You probably noticed that I dropped the reps to 3 for today’s strength WOD. That means, I want you to progressively add more weight with each per set, even if it’s only 5 more pounds. I want you to try to establish today is you PR max with 3 reps for the compound movements today.
The psychological focus today is how to regain your aggression during a WOD after you lost it. Getting into a state of an aggressive mind set for the beginning of a WOD is pretty straightforward. You do your mental warm-ups and when the WOD begins, you mind is fuming with aggressive thoughts. Simple enough. The problem arises is when the WOD begins to overpower you and fatigue starts to set in. When this happens, you become less aggressive with your thoughts and actions and doubts of your ability to finish the WOD begins to dominate your mind-set. When this happens, you are prone to quitting.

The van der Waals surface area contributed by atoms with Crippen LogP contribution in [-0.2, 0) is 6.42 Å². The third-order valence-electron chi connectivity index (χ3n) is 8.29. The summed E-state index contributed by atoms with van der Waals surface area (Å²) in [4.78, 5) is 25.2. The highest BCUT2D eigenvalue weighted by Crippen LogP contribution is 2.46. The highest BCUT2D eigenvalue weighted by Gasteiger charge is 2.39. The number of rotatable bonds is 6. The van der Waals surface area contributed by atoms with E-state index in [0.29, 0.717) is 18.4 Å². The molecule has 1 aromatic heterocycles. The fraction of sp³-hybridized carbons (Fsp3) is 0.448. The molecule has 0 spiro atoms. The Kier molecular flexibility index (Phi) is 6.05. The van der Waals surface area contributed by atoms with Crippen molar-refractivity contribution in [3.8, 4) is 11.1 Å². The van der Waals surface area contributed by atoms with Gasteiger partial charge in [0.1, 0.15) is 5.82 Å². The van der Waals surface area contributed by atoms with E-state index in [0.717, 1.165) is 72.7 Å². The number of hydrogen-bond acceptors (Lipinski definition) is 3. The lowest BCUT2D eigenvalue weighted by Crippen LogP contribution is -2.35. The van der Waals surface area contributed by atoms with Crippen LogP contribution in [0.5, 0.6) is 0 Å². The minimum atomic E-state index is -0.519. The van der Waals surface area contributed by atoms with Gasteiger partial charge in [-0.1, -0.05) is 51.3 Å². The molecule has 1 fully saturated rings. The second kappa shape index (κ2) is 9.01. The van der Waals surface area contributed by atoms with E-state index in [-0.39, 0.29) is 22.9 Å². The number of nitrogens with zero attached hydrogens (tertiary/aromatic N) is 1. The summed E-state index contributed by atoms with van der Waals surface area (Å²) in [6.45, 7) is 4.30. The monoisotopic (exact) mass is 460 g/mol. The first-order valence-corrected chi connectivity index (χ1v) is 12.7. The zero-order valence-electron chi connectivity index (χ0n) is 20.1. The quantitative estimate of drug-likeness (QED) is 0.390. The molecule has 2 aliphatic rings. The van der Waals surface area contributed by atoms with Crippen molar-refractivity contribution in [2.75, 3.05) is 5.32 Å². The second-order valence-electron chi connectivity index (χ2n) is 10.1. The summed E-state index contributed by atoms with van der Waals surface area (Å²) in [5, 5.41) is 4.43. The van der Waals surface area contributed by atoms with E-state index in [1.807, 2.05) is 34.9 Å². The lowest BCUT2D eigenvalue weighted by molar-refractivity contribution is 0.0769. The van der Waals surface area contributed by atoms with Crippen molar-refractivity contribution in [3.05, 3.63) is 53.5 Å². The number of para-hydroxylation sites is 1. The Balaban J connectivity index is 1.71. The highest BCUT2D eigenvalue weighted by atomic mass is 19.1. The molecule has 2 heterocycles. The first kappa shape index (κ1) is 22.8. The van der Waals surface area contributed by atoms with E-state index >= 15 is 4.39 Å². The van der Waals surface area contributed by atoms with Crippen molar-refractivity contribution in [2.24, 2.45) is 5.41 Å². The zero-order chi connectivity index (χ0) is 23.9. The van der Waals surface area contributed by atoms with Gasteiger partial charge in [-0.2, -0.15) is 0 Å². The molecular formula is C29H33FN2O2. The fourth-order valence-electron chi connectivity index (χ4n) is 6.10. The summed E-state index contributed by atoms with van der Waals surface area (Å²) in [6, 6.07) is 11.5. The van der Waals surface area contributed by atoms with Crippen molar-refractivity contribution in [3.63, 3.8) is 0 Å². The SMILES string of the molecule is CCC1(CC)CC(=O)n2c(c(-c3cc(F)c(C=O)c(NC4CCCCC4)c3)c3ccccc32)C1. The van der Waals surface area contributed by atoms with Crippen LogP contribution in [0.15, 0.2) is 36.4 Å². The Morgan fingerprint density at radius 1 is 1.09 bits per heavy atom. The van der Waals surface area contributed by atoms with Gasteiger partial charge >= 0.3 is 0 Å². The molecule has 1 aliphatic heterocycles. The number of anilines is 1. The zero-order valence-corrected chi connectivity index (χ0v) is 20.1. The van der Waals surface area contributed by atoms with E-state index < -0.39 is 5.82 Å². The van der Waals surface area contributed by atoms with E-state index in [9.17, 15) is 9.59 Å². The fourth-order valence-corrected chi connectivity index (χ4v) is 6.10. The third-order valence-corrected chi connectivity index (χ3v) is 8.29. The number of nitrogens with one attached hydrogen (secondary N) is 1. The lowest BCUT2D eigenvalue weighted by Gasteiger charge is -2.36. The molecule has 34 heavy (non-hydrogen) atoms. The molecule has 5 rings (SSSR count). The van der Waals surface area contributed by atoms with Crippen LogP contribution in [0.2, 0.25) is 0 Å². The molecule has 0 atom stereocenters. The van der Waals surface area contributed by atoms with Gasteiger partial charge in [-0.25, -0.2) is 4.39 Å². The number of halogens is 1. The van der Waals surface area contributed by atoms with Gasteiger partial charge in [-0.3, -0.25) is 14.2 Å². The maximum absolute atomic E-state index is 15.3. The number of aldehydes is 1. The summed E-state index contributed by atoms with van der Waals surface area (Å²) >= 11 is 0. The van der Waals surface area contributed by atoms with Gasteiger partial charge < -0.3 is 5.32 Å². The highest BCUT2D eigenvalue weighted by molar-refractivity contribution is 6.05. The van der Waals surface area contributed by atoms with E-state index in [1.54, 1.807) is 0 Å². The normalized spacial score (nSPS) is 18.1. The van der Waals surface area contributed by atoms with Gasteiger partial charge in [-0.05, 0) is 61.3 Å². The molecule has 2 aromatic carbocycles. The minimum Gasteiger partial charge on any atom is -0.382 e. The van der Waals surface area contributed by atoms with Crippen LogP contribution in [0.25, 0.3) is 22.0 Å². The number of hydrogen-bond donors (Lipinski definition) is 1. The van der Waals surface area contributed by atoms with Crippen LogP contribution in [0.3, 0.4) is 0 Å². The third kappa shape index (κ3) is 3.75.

Most newcomers to this high intensity training make the wrong assumption that just because they psyche themselves to become relentless during their preparation time, they will automatically be aggressive throughout the battle. You can never assume that you will be in attack mode. The skill that you are honing in on today is this ability to summons in on your aggressiveness at your will.
The goal of the preparation process is not to elicit aggressive thoughts and behaviors throughout the challenge, but to make it immediately accessible when called up. One of the best way to do this is by constantly referring back to your needs and reasons to become mentally tougher. Unlike the metabolic conditioning WODs, with strength training workouts, you have a distinct resting period in between sets. Some of you will take this resting period too literally and by doing so, you will dissipate a lot of your aggressiveness out of you. This could be especially a problem if you start a conversation with somebody, begin texting or just day dreaming. So stay focus on your task which is – you have to lift some fucken heavy shit really soon.